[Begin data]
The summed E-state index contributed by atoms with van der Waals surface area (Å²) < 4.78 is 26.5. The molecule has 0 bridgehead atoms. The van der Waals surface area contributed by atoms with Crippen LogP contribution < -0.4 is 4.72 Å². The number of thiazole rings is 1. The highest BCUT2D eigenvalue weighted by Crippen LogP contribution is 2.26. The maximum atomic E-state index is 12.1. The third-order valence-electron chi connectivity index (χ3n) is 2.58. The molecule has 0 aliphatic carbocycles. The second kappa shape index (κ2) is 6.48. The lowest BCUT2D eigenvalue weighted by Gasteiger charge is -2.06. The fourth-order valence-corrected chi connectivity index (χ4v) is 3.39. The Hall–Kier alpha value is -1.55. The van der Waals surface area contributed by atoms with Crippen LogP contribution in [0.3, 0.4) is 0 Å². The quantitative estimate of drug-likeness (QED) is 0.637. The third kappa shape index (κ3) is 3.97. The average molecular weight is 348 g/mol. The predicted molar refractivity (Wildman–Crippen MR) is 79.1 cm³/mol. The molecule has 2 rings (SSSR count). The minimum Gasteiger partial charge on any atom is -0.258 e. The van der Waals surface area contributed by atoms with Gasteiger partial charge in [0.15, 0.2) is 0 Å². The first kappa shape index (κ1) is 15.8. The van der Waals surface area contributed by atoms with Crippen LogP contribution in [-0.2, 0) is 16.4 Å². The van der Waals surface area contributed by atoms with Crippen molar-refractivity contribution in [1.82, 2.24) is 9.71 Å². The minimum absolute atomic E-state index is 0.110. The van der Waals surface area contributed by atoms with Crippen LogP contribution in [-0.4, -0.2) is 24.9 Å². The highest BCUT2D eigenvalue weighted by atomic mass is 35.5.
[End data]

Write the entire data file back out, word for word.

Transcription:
The summed E-state index contributed by atoms with van der Waals surface area (Å²) < 4.78 is 26.5. The molecule has 0 bridgehead atoms. The van der Waals surface area contributed by atoms with Crippen LogP contribution < -0.4 is 4.72 Å². The number of thiazole rings is 1. The highest BCUT2D eigenvalue weighted by Crippen LogP contribution is 2.26. The maximum atomic E-state index is 12.1. The third-order valence-electron chi connectivity index (χ3n) is 2.58. The molecule has 0 aliphatic carbocycles. The second kappa shape index (κ2) is 6.48. The lowest BCUT2D eigenvalue weighted by Gasteiger charge is -2.06. The fourth-order valence-corrected chi connectivity index (χ4v) is 3.39. The Hall–Kier alpha value is -1.55. The van der Waals surface area contributed by atoms with Crippen LogP contribution in [0.3, 0.4) is 0 Å². The quantitative estimate of drug-likeness (QED) is 0.637. The third kappa shape index (κ3) is 3.97. The average molecular weight is 348 g/mol. The predicted molar refractivity (Wildman–Crippen MR) is 79.1 cm³/mol. The molecule has 2 rings (SSSR count). The minimum Gasteiger partial charge on any atom is -0.258 e. The van der Waals surface area contributed by atoms with Gasteiger partial charge in [0.15, 0.2) is 0 Å². The first kappa shape index (κ1) is 15.8. The van der Waals surface area contributed by atoms with Crippen LogP contribution in [-0.2, 0) is 16.4 Å². The van der Waals surface area contributed by atoms with Crippen molar-refractivity contribution in [1.82, 2.24) is 9.71 Å². The minimum absolute atomic E-state index is 0.110. The van der Waals surface area contributed by atoms with Crippen LogP contribution in [-0.4, -0.2) is 24.9 Å². The highest BCUT2D eigenvalue weighted by atomic mass is 35.5.